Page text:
Things can only get better: shares end year with £46bn wiped off

 

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The Independent Online

The stock market ended 2014 with a whimper, signing off a year which saw more than £46bn wiped off the value of Britain’s biggest companies.

The oil crisis and the global economic malaise which precipitated it combined to create tough markets for the major international shares that make up the bulk of the FTSE-100 index. Despite a modest “Santa rally” lifting the Footsie in recent weeks and a slight gain today, it still ended the year 183 points weaker than it started – a fall of nearly 3 per cent, to 6,566.09.

Oil-related companies made up many of the biggest fallers, with Tullow Oil down 52 per cent on the year, Petrofac down 41 per cent and BG down 33 per cent.

The British stock market, largely dominated by energy and commodities companies, fared far worse during the year than its US and European counterparts, which mostly had a positive year.

Analysts said it would have been far worse had the Bank of England not been able to keep interest rates low – also partly thanks to the weak oil price. That in turn meant UK government bonds (gilts) had their best performance since 2011, returning 14 per cent over the year, reflecting the low interest rate environment.

“Low oil prices and low inflation, and the likelihood for further economic deceleration in our view is likely to leave rate hikes off the table into 2016,” said Richard Kelly, of Toronto-Dominion Bank in London. “Gilts should remain well supported.”

The oil price – which fell again today – ended 2014 at almost exactly half its value at the beginning of the year, plunging from above $110 a barrel for London Brent crude to just $56.82.

Oil markets rounded the year off as their worst since the global financial crisis-hit 2008. The impact of the oil crisis has been felt globally, keeping down inflation and boosting economies in oil-importing countries like the UK, while devastating countries dependent on producing crude.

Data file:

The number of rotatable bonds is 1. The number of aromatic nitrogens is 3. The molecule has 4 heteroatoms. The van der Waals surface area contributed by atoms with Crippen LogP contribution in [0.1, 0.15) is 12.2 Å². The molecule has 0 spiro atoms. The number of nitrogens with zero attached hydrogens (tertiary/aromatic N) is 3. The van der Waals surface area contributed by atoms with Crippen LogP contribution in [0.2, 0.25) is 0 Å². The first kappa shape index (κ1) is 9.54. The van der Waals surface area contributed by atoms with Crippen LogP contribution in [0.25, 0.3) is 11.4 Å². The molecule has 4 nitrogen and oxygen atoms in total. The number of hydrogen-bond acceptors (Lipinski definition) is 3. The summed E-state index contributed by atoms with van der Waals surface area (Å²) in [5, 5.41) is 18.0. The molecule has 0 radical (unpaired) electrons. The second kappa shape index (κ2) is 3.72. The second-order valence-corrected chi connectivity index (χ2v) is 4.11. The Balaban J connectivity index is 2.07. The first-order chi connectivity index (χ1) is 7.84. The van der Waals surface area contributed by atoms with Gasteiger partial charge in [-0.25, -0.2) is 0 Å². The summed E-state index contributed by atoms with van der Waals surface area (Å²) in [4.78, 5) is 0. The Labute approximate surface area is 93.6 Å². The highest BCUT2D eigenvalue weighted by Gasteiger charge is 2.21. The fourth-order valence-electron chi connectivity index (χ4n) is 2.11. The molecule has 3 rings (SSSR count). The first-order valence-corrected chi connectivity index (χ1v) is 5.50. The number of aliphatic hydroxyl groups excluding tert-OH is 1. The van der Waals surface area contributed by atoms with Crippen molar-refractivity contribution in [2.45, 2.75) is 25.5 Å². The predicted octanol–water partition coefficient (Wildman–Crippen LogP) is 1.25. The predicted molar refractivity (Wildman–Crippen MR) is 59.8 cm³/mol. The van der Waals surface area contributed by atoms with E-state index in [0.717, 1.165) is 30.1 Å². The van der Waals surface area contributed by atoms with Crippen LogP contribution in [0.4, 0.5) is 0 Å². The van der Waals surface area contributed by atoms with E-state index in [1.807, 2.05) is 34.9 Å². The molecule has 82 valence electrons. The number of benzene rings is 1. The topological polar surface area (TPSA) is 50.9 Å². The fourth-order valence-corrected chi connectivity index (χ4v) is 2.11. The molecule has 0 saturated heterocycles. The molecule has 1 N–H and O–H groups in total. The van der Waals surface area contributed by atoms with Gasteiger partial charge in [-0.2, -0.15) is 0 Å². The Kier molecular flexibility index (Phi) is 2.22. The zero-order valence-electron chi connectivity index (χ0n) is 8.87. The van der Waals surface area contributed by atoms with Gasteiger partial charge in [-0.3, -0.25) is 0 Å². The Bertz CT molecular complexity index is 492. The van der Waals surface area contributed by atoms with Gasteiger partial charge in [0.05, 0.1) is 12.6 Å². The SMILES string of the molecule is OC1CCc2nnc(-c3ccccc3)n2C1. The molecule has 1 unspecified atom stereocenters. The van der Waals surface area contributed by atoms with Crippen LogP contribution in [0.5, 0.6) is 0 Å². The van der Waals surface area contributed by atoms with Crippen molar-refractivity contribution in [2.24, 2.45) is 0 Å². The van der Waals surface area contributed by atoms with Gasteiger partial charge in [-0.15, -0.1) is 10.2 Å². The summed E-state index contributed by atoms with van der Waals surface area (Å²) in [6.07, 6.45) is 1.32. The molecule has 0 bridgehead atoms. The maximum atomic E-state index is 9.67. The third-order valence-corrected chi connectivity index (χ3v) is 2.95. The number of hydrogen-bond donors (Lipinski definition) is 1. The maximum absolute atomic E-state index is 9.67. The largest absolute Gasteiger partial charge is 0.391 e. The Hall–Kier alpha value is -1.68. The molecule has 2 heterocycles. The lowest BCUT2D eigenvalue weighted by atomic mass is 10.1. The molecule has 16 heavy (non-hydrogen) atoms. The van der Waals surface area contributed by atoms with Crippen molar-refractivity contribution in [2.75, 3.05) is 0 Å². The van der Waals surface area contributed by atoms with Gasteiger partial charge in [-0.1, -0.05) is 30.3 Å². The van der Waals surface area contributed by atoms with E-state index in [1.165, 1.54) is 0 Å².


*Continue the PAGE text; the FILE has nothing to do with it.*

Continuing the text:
Today, the Opec member Venezuela’s official statistics office admitted the country was deep  in recession for the whole of 2014, while Russia, whose currency has been devastated by the falling value of oil and gas, confirmed that inflation in the country had surged to 11.4 per cent, with food prices up 15.4 per cent during 2014.

Also hit by the impact of western sanctions on its financial system, Russia today bailed out its state bank Gazprombank by buying £437m of its shares, adding to a £1bn recapitalisation of the VTB bank a day earlier and a pledge last week to offer more than £1.5bn in bailout funding to another institution, Trust Bank.

Commodities prices had a sour year as well, due to flagging demand from China. The price of copper fell 14 per cent in the year, while silver and platinum were off 19 per cent and 12 per cent respectively. Gold fared marginally better, down just over 1 per cent.

The weak world economy hit agricultural goods too, with cotton and soybean prices down more than a fifth. Of the major farmed commodities, only coffee had a boom year for prices due to a drought in Brazil. It ended the year up 51 per cent.

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